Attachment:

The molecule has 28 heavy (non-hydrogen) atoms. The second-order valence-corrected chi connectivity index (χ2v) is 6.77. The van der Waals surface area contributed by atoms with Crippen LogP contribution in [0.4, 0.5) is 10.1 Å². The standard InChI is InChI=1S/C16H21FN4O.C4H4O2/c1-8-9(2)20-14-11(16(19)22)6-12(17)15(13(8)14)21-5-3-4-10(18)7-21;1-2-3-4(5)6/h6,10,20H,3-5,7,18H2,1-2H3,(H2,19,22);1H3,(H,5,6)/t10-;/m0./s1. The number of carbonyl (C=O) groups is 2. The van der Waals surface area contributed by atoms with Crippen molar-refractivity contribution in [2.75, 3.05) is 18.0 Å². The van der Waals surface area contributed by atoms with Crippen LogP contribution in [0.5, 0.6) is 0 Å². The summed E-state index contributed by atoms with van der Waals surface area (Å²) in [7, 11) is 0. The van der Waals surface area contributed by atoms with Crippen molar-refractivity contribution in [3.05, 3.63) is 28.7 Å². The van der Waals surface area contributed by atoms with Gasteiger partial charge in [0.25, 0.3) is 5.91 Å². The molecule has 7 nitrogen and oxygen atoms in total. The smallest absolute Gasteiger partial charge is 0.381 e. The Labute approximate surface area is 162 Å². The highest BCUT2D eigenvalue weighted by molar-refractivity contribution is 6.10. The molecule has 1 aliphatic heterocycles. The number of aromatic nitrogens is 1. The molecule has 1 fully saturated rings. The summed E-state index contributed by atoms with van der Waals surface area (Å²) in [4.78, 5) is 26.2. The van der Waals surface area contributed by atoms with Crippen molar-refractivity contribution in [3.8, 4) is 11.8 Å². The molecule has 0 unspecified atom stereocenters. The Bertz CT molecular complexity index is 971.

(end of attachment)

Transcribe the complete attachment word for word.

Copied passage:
The molecule has 28 heavy (non-hydrogen) atoms. The second-order valence-corrected chi connectivity index (χ2v) is 6.77. The van der Waals surface area contributed by atoms with Crippen LogP contribution in [0.4, 0.5) is 10.1 Å². The standard InChI is InChI=1S/C16H21FN4O.C4H4O2/c1-8-9(2)20-14-11(16(19)22)6-12(17)15(13(8)14)21-5-3-4-10(18)7-21;1-2-3-4(5)6/h6,10,20H,3-5,7,18H2,1-2H3,(H2,19,22);1H3,(H,5,6)/t10-;/m0./s1. The number of carbonyl (C=O) groups is 2. The van der Waals surface area contributed by atoms with Crippen molar-refractivity contribution in [2.75, 3.05) is 18.0 Å². The van der Waals surface area contributed by atoms with Crippen LogP contribution in [0.5, 0.6) is 0 Å². The summed E-state index contributed by atoms with van der Waals surface area (Å²) in [7, 11) is 0. The van der Waals surface area contributed by atoms with Crippen molar-refractivity contribution in [3.05, 3.63) is 28.7 Å². The van der Waals surface area contributed by atoms with Gasteiger partial charge in [0.25, 0.3) is 5.91 Å². The molecule has 7 nitrogen and oxygen atoms in total. The smallest absolute Gasteiger partial charge is 0.381 e. The Labute approximate surface area is 162 Å². The highest BCUT2D eigenvalue weighted by molar-refractivity contribution is 6.10. The molecule has 1 aliphatic heterocycles. The number of aromatic nitrogens is 1. The molecule has 1 fully saturated rings. The summed E-state index contributed by atoms with van der Waals surface area (Å²) in [4.78, 5) is 26.2. The van der Waals surface area contributed by atoms with Crippen molar-refractivity contribution in [3.8, 4) is 11.8 Å². The molecule has 0 unspecified atom stereocenters. The Bertz CT molecular complexity index is 971.